EU right to investigate Oracle's MySQL buy

EU right to investigate Oracle's MySQL buy

Summary: The European Union is justifiably investigating whether Oracle's proposed purchase of Sun -- and its subsidiary MySQL -- will lead to reduced competition and higher prices in the database market.Of course it will, and that's part of the reason European regulators are taking a hard look at it.

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The European Union is justifiably investigating whether Oracle's proposed purchase of Sun -- and its subsidiary MySQL -- will lead to reduced competition and higher prices in the database market.

Of course it will, and that's part of the reason European regulators are taking a hard look at it. MySQL AB, after all, was originally founded and developed in Sweden and Germany's SAP (along with Microsoft) is urging the EU to get involved after US regulators swiftly approved it without scrutinizing the impact on the database market.

Politics aside, it seems obvious that Oracle's purchase of MySQL (or a Microsoft buy of MySQL) will lead to higher prices in the database market. One of the core benefits of open source software is that it lacks license fees; its availability in any software market leads to reduced software pricing, and reduces the barrier of entry for customers.

I and others have grown concerned about the increasing number of proprietary software software giants gobbling up open source companies. And I've wondered why many of the deals get speedy approval without a harder look at the underlying motive -- vendors' wish to stop budding open source rivals and protect their margins. Conspirary theorists might think that Sun bought mySQL at Oracle's behest, as a requirement for Oracle's ultimate purchase of Sun.

It's understandable that the US government is hesitant to interfere in business these days lest it slow the economic recovery. And there are many who believe that "free" software undermines the value of intellectual property.

Nevertheless, US regulators should have analyzed the database angle. For its part, the Department of justice focused its investigation on the impact of the deal on Java. But it had to be obvious to those involved that Oracle had other reasons for picking up Sun.

Playing dumb does little to improve the credibility of the antitrust agency and even less to further the evolving software business model. Perhaps the government could have imposed some requirements on Oracle (like it did on Microsoft) to protect the MySQL code, its future and installed base of customers. ignoring it was a mistake.

Some proprietary-open source mergers are healthy for competition. Novell's purchase of SUSE and evolution to the Linux business model is a good example. But Oracle's purchase of MySQL? I think not.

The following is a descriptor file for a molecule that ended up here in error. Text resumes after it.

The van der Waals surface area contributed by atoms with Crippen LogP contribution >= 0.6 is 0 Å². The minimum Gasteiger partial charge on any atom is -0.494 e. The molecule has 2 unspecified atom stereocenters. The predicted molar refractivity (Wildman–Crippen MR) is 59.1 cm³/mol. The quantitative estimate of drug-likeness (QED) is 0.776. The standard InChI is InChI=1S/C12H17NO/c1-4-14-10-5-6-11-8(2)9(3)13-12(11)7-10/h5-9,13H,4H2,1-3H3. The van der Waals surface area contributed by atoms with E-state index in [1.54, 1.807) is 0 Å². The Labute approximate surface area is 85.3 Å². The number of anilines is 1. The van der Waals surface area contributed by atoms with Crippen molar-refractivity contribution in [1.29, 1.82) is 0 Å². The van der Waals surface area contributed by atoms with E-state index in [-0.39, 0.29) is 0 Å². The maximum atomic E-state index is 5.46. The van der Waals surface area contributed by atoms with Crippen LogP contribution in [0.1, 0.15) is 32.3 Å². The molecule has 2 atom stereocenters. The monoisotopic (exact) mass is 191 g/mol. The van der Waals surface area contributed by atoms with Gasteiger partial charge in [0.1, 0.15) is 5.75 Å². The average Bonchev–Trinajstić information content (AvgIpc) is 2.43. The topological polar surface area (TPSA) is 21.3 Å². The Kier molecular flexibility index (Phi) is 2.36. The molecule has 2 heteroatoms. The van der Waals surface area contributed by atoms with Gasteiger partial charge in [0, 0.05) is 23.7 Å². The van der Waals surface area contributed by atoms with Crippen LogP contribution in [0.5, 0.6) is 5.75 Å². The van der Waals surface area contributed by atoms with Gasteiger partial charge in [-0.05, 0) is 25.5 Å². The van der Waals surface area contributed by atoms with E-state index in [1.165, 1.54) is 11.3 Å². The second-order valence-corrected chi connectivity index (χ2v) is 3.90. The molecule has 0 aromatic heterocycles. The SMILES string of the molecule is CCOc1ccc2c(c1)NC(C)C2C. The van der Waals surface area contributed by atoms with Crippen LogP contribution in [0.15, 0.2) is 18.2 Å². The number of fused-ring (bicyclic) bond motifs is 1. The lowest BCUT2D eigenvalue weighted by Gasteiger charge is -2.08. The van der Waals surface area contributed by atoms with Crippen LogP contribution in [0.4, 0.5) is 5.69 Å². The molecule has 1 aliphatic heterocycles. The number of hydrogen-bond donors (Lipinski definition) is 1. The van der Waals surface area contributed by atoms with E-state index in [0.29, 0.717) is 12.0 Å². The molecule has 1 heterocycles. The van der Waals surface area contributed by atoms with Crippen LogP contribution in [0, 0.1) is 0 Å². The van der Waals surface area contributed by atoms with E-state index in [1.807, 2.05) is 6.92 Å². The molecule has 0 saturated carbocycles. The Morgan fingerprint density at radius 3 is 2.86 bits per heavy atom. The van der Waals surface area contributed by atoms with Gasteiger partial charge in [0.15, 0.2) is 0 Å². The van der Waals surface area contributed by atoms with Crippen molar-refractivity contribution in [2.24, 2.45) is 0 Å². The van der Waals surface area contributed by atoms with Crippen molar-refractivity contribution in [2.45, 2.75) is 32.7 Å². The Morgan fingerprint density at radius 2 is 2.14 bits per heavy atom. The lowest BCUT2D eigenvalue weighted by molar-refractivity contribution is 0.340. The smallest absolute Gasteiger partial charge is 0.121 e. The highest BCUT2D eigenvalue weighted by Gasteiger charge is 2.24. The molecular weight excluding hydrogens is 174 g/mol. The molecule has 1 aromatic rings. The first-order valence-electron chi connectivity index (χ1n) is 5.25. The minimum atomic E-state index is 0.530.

Topics: Oracle, Data Centers, Data Management, Enterprise Software, Open Source, Software

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15 comments
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  • Devaluation of intellectual property

    You said: "And there are many who believe that
    ?free? software undermines the value of
    intellectual property."

    Of course if does. It is not a question of
    "believing", it is a fact. But so what?
    Intellectual property is devalued all the time
    when something better comes along - it has been
    happening for centuries. No intellectual
    property gives you an automatic right to
    benefit financially forever.

    Society benefits when better and/or cheaper
    ways of getting things done become available.
    It is called progress. The money saved will be
    spent elsewhere in the economy and society will
    become more affluent.

    If the above sounds a bit harsh, it is
    certainly NOT directed at you or your blog. I
    just wanted to set the record straight on that
    one issue. And I am in favor of the EU at least
    investigating the impact. We will see what
    action they decide to take if any.
    Economister
  • RE: EU right to investigate Oracle's MySQL buy

    I'm glad, I wasn't the only one to point that out as it seems when asked by the EU ;-)
    catmedia
  • M$ is just playing spoiler here

    [i]Germany?s SAP (along with Microsoft) is urging the EU to get involved [/i].
    M$ can't wait to see MySql dissapear so they can jack up their prices!
    The only reason Ballmer fusses about it is because monkey boy wants to throw a wrench in whells of the competitors and get 5 minutes of fame.
    Linux Geek
    • Free market at work